Last week I ran a two-day workshop for seventy senior leaders of a global automobile giant. The CHRO volunteered to have a “distraction-free” workshop by putting his mobile out of reach in one corner of the conference hall. He then invited his colleagues to do the same and they followed. The result was that this large group of leaders was fully present and engaged right through the two days and nothing went wrong. The leaders would connect back with their teams during the breaks.
Someone joked that this simple practice was an exercise in teaching everyone how to empower and delegate their teams. While the mobile connects us to the world, it also distracts, interrupts and comes in the way of doing “deep work”. People check emails during meetings, workshops and even during in-person meetings. To recover from an interruption during deep work, it takes 23 minutes to recover our concentration to the level we were at before the interruption. I wish the authors had put together a handy list of these data-points the readers could use too.
Happiness Gained Happiness Lost
Vivek Wadhwa and Alex Salkever have co-authored “Your Happiness Was Hacked”. The book is a compelling read about the dark side of technology. Bain and Company found that most mid-level managers spend almost 21 hours per week in meetings another 11 hours in processing email and fifteen hours a week to do thoughtful, deep work. The deluge of information pouring in constantly causes technostress and blurs the line between work and home. Tech makes it convenient to connect and its ease of use has changed how we work. No one speaks enough about the way tech runs our lives.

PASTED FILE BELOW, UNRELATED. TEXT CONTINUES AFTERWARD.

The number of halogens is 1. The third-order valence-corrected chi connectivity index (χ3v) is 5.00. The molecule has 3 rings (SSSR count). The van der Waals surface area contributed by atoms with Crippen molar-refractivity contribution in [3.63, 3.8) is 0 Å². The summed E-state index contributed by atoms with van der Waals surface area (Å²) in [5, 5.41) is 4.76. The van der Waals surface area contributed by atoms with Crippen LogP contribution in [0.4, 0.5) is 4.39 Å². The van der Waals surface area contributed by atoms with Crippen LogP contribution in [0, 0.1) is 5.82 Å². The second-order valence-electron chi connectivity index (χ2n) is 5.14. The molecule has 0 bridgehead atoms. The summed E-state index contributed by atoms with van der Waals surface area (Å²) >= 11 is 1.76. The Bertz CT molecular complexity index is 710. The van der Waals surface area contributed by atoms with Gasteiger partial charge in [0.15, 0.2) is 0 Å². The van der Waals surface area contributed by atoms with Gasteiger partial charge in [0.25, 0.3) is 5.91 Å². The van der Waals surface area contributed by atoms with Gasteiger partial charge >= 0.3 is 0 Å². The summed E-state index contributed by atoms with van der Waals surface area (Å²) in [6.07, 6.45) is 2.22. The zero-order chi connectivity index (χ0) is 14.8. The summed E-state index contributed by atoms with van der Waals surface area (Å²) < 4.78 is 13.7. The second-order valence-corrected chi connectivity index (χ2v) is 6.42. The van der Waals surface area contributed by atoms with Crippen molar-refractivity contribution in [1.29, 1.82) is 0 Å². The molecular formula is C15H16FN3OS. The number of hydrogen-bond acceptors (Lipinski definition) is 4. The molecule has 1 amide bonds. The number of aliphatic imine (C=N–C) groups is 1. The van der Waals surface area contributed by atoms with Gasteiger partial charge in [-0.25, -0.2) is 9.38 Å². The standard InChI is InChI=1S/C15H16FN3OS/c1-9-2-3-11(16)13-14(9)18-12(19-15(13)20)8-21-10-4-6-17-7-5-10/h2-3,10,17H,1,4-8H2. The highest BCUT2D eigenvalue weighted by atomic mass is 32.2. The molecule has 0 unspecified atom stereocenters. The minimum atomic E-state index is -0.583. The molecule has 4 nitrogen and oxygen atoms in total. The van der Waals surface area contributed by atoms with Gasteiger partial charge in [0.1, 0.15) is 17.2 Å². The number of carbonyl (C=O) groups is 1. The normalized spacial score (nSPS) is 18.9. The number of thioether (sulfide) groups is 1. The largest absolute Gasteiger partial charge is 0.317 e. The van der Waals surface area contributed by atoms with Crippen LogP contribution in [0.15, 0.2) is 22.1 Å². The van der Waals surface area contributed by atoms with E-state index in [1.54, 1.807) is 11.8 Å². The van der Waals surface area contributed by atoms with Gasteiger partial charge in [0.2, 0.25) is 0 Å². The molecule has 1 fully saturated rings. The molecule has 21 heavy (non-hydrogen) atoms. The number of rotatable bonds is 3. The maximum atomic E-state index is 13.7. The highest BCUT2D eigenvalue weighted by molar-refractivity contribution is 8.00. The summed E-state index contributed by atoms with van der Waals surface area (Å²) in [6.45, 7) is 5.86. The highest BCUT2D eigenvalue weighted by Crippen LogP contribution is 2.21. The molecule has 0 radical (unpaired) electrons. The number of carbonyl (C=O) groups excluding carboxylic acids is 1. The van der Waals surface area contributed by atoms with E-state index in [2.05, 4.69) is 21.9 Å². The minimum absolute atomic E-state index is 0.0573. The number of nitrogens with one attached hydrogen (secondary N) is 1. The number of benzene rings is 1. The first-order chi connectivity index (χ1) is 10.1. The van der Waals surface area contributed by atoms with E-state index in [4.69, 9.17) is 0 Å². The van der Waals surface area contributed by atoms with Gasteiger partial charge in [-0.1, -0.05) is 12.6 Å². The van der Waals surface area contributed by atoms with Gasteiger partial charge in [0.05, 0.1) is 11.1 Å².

Children are spending fifty percent less time playing outdoors than their parents. The children spend less time playing with other children and more time with screens. The result is a start-up called Tinkergarten uses web-based content to train teachers on how to lead outdoor play!!
Online dating apps are letting the people look for mates anywhere in the world. But abundance of choice leads us to look at every dating profile with an eye to evaluate, not engage. Even when we find someone interesting, we keep wondering if someone more interesting was just one more swipe away.
Tech erodes the core pillars of happiness: sleep and health. Tech companies use “behavior design” to keep us continually hooked. Whether it is binge watching or the addiction of social approval when we share stuff on social media, tech has a way of keep us from unshackling ourselves.
The real value of the book lies not in telling us the dark side of tech but in letting us know simple ways of regaining control of our lives. If you scoffed at the startup that trains teachers on how to lead outdoor play, then remember, we all (I certainly would top that list) could do with some help too. I certainly hope that when you attend the next workshop, conference or meeting, you will keep the phone away where it is not visible, because even when you keep it turned upside down on the table, it impacts your concentration. It is time to regain control. You can start by regaining control.